But, the Nikolai Church became a safe place for thought leaders, for dreamers, for the courageous. 7 years of coming together, of praying together, of planning peaceful dissidence, of working together, led to some of the largest protests ever seen taking place. Completely peaceful. Completely successful.

The focus throughout the years was always peace...and freedom. In 1987, Führer organised a peace march. In 1988 he led prayers for protestors who had been arrested during regular demonstrations. All the while, the state was watching. And in 1989 the heat from the authorities turned onto the Monday night prayer meetings. Roads were blocked to the church. Random people going in or out of the church were randomly arrested. But, the Monday night peace prayers continued. Unwavering, resolute, and always peaceful.


On October 9, 70,000 people took to the streets after the Monday night session to protest the presence of 1000 military, police and Stasi (secret police) officers standing in front of the church.  The authorities were fully armed and ready for confrontation...but they didn't get it. The leaders of the peace prayers repeatedly appealed to the crowd to remain peaceful, to stay calm, and show no aggression.

A week later, on October 16, 120,000 protestors peacefully took to the streets with slogans of 'No Violence' painted on signs and practiced by the masses. Banners with 'For an open country, with Free people' were waved about by the thousands.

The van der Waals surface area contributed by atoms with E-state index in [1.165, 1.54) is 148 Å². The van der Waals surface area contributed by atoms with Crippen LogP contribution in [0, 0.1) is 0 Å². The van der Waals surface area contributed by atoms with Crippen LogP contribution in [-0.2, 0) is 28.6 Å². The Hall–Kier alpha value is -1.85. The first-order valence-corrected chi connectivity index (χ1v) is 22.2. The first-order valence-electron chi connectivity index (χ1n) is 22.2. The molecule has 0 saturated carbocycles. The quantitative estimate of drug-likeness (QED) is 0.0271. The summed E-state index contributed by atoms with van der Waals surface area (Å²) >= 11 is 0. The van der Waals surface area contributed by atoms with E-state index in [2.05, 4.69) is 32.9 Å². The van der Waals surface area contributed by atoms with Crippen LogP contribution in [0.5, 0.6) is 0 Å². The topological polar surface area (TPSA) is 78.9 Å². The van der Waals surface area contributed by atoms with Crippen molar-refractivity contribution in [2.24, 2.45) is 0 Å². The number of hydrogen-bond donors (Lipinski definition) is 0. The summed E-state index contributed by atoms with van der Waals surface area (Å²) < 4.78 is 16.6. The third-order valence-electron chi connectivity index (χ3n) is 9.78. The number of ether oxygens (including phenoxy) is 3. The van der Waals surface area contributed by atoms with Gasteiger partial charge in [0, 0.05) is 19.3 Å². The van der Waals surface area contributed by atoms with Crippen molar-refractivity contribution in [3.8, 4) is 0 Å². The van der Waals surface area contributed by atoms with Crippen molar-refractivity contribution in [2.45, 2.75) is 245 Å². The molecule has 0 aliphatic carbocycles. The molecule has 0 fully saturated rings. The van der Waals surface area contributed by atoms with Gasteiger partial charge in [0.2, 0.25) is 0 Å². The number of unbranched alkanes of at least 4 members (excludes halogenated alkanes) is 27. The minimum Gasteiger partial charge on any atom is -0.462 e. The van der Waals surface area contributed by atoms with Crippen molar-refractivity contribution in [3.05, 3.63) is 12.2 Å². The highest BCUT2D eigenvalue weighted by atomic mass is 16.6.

November 6, 500,000 people filled the streets of Leipzig's centre. Peacefully and powerfully.
They were fighting for:

Free elections and the freedom to vote
Freedom to travel and move where they wanted
Freedom of the press

Does this not sound incredibly familiar right now, in 2019? Thirty years later, in almost every country the fight is still real. East Germany won freedom, and the wall came down, because of common folk going to the streets, not giving up, forcing change...and international leaders stepping up to the plate, listening and enacting change.

Peaceful protest is much more powerful than aggression. Throwing pipe bombs, destroying shopfronts, burning cars (and not that I can't try to imagine the frustration, anger, and hopelessness) distracts and creates attention, but with violence the government has a 'bad guy'. They can focus on the 'rioters', the 'hooligans', and the 'gangs' as criminals, instead of focusing on their message.

With peaceful protest, there is nothing to focus on except what the crowd is saying, chanting, moving. There is no bad guy, except those in power who are not listening, not doing, just ignoring.

As difficult as situations are in so many corners of the world right now (Hong Kong, Lebanon, Chile, Iraq, Spain), with so many violent demonstrations causing loss of life, chaos and insecurity...go in peace, my friends. Stay. Stay strong. Stay peaceful. The world. Will. Listen.


And, on a lighter a note about Leipzig...one of the most elegant Starbucks I have ever seen is located in the former arrivals hall of the central train station. It is a beautiful art deco delight.

See the church and be inspired, have a coffee and be at rest.